Vance: Public schools are shrinking - how will that affect sports?
If you've lived in Oregon for more than five minutes, you may have noticed that the state has been growing — and growing quickly — over recent years.
Indeed, over the past decade, according to U.S. Census Bureau, the state has added more than 300,000 residents. That's an increase of almost 8% in just a decade.
Now, as you all might have guessed — given my recent columns on high school sports (you can read those here, here, here and here) and decades-long coverage of high school and youth sports — I am neither a demographer nor a sociologist. However, on my recent journeys to the Oregon School Activities Association website — the OSAA is the governing body for high school sports and activities in Oregon — I noticed something that spans all three areas (demography, sociology and high school sports).
While Oregon is growing, many of our public high schools are shrinking.
Here's a snapshot of what I'm talking about. Ten years ago, back in the 2011-12 school year, the OSAA's Average Daily Membership report listed these 10 schools as the largest in the state (their ADM is listed in parentheses): David Douglas (3,104), Reynolds (2,594), Westview (2,467), Clackamas (2,257), Oregon City (2,131), Aloha (1,999), Sunset (1,969), McNary (1,948), South Salem (1,938) and Tigard (1,922).
For the 2021-22 school year, those same schools looked like this, with last year's enrollment listed first, followed by their percentage loss/gain in attendance from 10 years earlier: David Douglas (2,332, -25%), Reynolds (2,122, -18%), Westview (2,274, -8%), Clackamas (2,370, +5%), Oregon City (1,859, -13%), Aloha (1,516, -24%), Sunset (1,963, -.003%), McNary (1,763, -9%), South Salem (1,812, -7%) and Tigard (1,637, -15%).
Once you've noticed such a thing, the obvious question to ask is "why?"
Some of it, of course, is related to the COVID-19 pandemic and the effects of locking down schools for more than a year. Some students migrated to online schools and stayed there. Some moved to private schools that either remained open or re-opened sooner than public schools, with some parents citing increased academic rigor, smaller class sizes and more support for parents and students.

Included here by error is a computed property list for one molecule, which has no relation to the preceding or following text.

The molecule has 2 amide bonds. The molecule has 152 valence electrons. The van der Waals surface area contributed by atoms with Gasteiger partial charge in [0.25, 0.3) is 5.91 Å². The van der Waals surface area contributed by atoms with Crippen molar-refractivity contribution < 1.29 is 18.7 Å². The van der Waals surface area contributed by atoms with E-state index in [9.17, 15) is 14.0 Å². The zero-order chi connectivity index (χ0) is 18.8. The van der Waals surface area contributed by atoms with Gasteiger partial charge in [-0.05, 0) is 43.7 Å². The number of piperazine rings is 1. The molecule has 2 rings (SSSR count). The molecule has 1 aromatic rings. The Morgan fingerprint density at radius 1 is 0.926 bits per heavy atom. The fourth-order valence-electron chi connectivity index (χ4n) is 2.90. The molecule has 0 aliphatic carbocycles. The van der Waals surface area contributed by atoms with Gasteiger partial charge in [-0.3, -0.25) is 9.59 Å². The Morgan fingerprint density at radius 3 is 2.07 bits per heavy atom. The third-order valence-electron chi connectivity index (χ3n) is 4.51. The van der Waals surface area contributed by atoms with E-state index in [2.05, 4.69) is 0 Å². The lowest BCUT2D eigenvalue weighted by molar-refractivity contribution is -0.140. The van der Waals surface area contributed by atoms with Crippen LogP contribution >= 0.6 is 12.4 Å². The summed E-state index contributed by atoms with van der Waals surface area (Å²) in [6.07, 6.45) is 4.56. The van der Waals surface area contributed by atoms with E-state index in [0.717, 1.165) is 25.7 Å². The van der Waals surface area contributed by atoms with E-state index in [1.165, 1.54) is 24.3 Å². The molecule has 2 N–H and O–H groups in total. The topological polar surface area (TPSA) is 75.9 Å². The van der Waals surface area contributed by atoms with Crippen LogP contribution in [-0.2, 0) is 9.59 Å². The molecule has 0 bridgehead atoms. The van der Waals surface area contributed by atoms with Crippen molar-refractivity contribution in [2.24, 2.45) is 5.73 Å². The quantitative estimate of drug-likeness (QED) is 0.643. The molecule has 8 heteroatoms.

Many families chose to begin homeschooling their children, with the state reporting a 73% increase in just one year. And despite the growth in Oregon's population, birth rates have been dropping statewide and also likely play a role in the attendance decline.
As I mentioned earlier, I'm neither demographer nor sociologist, but I'm also not the only one who's noticed the decline in public school attendance. Here's what some people have surmised about our shrinking public schools, a trend evidenced most in Multnomah County schools.
In a story published by Oregon Public Broadcasting back in February, Charles Rynerson (of Portland State University's Population Research Center, the team that works on school enrollment projections) said: "(Portland Public Schools) gained a lot of enrollment back earlier in this century when there was a lot of displacement from closer in, but they've been losing enrollment even before the pandemic."
In a story on the KGW8 website published in March, Ami Vensel (president of Columbia Christian School) said: "Enrollment really has taken a boom increase if I'm being honest. In the last year, (I've had) hundreds of conversations with families. And that […] that's realistic."
To be fair, falling enrollment in Oregon's public high schools began before the pandemic, but it accelerated wildly with the onset of COVID-19 restrictions. Here's what the attendance numbers at those 10 schools looked like pre-pandemic — in 2018-19, the last complete year unaffected by the pandemic or its aftereffects — followed by their percentage loss in attendance from 2011-12: David Douglas 2,979 (-5%), Reynolds 2,575 (-.007%), Westview 2,594 (+5%), Clackamas 2,480 (+10%), Oregon City 1,957 (-8%), Aloha 1,905 (-5%), Sunset 2,191 (+11%), McNary 1,937 (-.005%), South Salem 1,825 (-6%) and Tigard 1,899 (-1%).
While some private schools have shown attendance increases, many have seen their numbers fall, too. Among Class 6A and 5A private schools (St. Mary's Jesuit, Central Catholic and Marist), comparing year-end ADM numbers from 2011-12 to 2021-22, those four schools have managed a net increase of just 27 students. Highlights there included St. Mary's adding 66 students in a decade while Marist shrank by 85.
In the 3A classification — which has a greater percentage of private schools than the 6A, 5A or 4A classifications — the 10 biggest private schools from 2011-12 lost a total of 290 students by 2021-22.
So now, it's time to address the second "why" of the day — why should we as high school sports fans care? Easy. Because healthy, growing schools — both public and private — are the basis for great high school sports teams and all the positive experiences those teams engender.
If you love high school sports like I do, and if you think that the lessons sports teach — the benefit of hard work, the emphasis on meritocracy, learning to work with others, how to deal with both victories and losses, sportsmanship and more — are important, we must be aware of this trend and thoughtful in how to address it.
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